U.S. government takes steps to impose a National Definition for Zero Emissions Buildings

Heat map of a building without facade insulation. Photo: <a href="https://commons.wikimedia.org/"target="_blank">Wikimedia Commons</a>, <a href=" https://en.wikipedia.org/wiki/Creative_Commons_license"target="_blank">Creative Commons License</a>

The aim is to reduce energy consumption and foster the use of clean energy

The Biden-Harris Administration seeks to create a standardized, verifiable basis for defining a zero emissions building. “A broadly accepted common minimum definition for a zero emissions building, as well as a pathway for verification, is foundational to efforts by public and private entities to transition the building sector to zero emissions,“ as said on a webpage of the U.S. Department of Energy (DOE), “The definition may serve as a framework that users can achieve through multiple pathways to influence the design and operation of buildings to substantially reduce building sector emissions.“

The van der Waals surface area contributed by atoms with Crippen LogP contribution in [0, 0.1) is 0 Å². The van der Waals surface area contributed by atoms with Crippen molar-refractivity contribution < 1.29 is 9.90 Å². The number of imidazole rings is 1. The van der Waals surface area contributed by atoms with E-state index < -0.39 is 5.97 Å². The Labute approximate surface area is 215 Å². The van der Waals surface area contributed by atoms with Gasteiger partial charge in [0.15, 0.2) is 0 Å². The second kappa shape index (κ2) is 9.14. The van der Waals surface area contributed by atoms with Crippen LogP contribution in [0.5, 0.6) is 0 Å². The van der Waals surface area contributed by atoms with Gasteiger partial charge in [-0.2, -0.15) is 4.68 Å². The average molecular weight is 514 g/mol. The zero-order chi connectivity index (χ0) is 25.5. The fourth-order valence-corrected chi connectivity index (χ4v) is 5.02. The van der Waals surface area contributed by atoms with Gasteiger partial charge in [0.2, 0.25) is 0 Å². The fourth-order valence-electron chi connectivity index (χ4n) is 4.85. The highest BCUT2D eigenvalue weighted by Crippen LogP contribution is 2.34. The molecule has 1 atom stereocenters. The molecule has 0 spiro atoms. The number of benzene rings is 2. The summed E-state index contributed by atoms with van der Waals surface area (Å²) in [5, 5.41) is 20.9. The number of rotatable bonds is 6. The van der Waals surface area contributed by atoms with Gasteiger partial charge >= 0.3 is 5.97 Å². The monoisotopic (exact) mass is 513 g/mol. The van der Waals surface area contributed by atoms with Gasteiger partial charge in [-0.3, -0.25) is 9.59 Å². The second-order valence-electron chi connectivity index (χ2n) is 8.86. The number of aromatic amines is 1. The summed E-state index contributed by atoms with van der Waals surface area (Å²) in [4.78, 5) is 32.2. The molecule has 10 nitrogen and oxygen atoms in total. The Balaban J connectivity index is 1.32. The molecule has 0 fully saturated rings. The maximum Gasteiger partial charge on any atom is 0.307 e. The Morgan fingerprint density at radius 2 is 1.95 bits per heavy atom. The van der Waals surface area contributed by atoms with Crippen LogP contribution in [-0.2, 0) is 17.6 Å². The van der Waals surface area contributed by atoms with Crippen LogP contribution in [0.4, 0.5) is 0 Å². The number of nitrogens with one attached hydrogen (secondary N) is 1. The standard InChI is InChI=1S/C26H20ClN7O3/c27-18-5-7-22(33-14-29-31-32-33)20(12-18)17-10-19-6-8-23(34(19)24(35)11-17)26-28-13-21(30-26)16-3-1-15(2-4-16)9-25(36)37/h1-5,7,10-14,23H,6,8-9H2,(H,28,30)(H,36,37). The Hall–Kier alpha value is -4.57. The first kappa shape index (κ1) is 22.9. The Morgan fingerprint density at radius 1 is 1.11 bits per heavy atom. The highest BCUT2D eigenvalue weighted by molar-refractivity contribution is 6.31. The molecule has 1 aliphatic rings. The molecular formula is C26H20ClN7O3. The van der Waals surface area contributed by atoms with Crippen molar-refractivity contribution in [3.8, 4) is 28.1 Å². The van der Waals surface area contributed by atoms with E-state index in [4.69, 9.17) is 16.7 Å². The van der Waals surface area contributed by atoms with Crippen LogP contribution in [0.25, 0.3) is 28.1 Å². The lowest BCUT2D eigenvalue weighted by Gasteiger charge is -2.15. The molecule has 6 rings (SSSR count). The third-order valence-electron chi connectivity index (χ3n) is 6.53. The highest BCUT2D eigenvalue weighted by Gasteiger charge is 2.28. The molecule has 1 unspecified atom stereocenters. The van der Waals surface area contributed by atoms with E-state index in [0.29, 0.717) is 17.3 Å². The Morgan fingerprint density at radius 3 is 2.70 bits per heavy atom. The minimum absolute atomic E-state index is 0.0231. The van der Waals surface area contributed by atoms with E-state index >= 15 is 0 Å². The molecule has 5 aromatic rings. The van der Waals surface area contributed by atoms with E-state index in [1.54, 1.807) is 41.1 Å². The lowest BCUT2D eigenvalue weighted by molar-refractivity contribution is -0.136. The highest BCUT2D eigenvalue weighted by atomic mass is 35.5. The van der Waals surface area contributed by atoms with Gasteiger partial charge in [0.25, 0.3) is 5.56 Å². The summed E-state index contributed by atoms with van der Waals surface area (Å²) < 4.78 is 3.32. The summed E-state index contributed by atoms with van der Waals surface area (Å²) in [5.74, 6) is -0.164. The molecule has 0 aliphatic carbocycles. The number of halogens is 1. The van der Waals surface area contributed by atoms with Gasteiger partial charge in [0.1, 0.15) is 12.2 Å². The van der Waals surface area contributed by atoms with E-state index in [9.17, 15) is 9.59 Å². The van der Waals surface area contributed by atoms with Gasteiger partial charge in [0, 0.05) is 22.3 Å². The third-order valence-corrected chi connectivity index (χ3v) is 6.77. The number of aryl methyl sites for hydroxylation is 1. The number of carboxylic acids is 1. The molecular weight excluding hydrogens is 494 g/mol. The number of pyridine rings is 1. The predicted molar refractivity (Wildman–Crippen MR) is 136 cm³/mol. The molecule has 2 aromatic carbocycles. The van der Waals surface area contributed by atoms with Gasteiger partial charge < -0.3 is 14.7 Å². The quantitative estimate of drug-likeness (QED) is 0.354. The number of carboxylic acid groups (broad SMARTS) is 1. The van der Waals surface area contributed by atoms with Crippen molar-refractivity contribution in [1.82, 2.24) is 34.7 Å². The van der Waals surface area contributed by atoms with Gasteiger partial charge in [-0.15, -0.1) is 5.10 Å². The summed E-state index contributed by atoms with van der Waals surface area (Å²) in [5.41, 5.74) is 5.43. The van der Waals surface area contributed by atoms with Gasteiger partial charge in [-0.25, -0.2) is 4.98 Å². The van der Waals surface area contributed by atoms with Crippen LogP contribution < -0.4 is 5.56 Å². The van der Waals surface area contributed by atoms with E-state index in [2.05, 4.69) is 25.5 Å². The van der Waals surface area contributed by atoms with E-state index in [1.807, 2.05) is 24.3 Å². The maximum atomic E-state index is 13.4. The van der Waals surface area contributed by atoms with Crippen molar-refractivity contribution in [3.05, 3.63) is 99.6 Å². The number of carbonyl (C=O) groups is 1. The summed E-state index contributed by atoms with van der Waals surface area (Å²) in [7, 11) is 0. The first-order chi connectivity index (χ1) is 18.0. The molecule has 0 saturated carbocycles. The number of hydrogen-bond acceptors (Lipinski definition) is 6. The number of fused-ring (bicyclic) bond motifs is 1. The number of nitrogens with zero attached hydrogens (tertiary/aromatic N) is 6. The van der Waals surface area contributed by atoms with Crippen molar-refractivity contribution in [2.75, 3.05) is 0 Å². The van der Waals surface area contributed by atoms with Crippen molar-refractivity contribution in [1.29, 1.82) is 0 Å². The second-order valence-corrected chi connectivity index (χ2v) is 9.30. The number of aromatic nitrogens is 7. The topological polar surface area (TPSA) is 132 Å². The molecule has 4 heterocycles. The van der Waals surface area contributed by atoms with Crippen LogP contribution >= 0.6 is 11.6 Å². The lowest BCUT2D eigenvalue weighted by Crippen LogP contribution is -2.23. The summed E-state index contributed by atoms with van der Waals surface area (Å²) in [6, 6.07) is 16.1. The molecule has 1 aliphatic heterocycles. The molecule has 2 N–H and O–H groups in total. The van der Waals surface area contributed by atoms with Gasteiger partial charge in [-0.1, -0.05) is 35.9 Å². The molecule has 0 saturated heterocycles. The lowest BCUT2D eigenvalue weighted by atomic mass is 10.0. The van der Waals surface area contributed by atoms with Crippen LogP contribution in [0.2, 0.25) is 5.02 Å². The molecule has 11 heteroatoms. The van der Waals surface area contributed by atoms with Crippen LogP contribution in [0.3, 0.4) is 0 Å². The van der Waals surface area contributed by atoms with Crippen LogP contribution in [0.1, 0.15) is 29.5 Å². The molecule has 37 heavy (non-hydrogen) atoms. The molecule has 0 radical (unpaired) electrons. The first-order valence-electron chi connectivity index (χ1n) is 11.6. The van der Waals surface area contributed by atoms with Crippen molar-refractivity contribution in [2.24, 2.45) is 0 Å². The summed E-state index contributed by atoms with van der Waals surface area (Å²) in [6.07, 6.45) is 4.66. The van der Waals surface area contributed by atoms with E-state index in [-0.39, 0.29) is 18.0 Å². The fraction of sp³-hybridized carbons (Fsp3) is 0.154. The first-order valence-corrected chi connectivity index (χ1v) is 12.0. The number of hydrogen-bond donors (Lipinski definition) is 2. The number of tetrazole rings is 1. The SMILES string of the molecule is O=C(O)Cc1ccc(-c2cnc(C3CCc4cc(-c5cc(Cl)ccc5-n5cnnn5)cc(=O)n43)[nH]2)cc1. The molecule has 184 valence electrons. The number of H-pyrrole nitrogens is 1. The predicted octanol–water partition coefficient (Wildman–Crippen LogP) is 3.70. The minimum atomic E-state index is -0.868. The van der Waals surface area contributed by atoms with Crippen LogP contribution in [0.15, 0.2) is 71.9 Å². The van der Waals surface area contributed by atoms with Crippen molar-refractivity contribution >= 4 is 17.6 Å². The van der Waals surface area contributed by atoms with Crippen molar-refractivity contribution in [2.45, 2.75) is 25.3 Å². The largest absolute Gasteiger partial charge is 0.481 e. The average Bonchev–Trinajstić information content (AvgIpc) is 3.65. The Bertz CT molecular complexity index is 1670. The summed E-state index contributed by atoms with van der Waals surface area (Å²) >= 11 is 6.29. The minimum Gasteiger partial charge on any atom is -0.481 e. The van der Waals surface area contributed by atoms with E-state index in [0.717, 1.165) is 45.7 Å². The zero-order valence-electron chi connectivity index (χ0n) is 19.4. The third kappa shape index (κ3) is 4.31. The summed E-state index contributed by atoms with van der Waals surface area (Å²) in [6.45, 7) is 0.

Studies show that more than 40 % of climate gas stems from the building sector, in large parts from cement used for concrete.

DOE has developed part 1 of a draft definition for zero emissions buildings, applicable to existing buildings and new construction of non-federally owned buildings.

In the European Union, the discussion is already one step further: there, the focus is now also on production of building materials, so on the reduction of the so-called „grey“ energy in an edifice.

Building load-bearing walls of massive stone is one idea as stone is available from nature and needs only to be cut from the rocks and processed.

Draft download

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(27.02.2024, USA: 02.27.2024)